The most prominent names in open source descend on Boston this week for the annual LinuxWorld Conference and Expo. Highlights of the show will include a new Mobile and Embedded conference track and a Grid Solution Showcase, but the hottest trend seems to be virtualization, with several new offerings set to debut throughout the week.
XenSource, which markets commercial products based on the open source Xen virtualization software, is expected to introduce XenEnterprise, a proprietary solution that can virtualize any x86 OS, including Windows, in addition to OSes that have been custom modified for Xen. The new product ships with management tools and requires virtualization-enabled processors from AMD or Intel to run unmodified OSes.
Virtual Iron, expected to announce Version 3.0 of its virtual infrastructure software at the show, is also putting its weight behind Xen. As does XenEnterprise, the new release will support Intel VT and AMD Pacifica-enabled processors to allow virtualization of Windows and other unmodified operating systems. Rounding out the offering is Virtual Iron’s policy-based Virtualization Manager, which provides a central console for monitoring and automating virtual resources.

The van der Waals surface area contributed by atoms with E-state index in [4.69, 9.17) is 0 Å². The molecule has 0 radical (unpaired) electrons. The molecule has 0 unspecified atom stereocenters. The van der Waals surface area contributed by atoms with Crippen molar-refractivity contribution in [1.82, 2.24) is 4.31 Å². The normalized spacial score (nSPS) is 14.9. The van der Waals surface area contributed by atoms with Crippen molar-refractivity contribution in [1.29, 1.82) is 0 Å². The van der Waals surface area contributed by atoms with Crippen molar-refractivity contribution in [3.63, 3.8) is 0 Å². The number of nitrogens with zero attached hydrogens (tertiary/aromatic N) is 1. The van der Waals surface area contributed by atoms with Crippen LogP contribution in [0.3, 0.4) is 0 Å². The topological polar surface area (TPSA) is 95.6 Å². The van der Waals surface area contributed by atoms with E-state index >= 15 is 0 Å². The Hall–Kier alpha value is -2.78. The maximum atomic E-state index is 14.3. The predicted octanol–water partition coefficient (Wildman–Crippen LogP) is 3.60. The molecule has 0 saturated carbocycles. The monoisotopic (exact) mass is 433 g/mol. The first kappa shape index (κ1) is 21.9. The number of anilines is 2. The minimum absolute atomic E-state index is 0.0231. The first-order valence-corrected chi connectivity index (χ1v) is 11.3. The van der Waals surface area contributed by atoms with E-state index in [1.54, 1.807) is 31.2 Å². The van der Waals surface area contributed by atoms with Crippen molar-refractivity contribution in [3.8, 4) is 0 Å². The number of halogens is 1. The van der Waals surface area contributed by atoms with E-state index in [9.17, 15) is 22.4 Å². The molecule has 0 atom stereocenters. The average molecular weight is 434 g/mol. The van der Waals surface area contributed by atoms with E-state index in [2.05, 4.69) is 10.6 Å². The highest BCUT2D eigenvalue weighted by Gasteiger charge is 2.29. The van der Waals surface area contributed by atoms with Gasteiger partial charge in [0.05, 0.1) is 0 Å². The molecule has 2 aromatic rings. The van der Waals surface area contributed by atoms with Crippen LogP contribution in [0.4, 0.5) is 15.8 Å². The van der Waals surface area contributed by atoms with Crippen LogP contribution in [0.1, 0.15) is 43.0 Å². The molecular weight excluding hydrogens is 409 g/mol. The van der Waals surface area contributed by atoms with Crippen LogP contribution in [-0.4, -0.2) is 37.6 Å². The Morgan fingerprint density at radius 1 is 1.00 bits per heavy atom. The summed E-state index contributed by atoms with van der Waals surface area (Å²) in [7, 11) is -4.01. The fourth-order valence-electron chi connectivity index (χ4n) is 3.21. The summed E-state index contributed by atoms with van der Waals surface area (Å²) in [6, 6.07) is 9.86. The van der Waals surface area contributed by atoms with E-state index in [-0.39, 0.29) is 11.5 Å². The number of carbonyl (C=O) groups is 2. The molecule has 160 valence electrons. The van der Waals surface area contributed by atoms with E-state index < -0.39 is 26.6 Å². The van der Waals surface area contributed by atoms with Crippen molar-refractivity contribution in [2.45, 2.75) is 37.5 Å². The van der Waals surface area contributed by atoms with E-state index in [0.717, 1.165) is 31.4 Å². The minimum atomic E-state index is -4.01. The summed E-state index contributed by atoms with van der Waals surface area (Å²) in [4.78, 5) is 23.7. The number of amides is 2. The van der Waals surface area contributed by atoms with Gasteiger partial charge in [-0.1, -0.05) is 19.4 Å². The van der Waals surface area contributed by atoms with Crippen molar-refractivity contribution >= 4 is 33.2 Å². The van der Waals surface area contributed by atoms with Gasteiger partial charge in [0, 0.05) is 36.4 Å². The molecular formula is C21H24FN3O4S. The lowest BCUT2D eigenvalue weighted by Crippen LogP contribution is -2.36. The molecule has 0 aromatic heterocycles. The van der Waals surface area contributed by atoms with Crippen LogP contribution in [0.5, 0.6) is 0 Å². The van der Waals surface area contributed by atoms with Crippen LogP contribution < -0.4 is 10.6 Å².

Many industry analysts see Xen as tough competition for VMware, which markets its own line of products based on a proprietary virtualization engine. VMware’s recent decision to release its entry-level VMware Server product free of charge could be construed as an attempt to counter the momentum of its open source competitor. At LinuxWorld, VMware is expected to open its product line even further, by making its virtual machine disk format available to developers “without royalty, restriction, or license.” This move should allow a wider range of developers to join companies such as Altiris, BMC, IBM, and Symantec in building add-on products that work with VMware.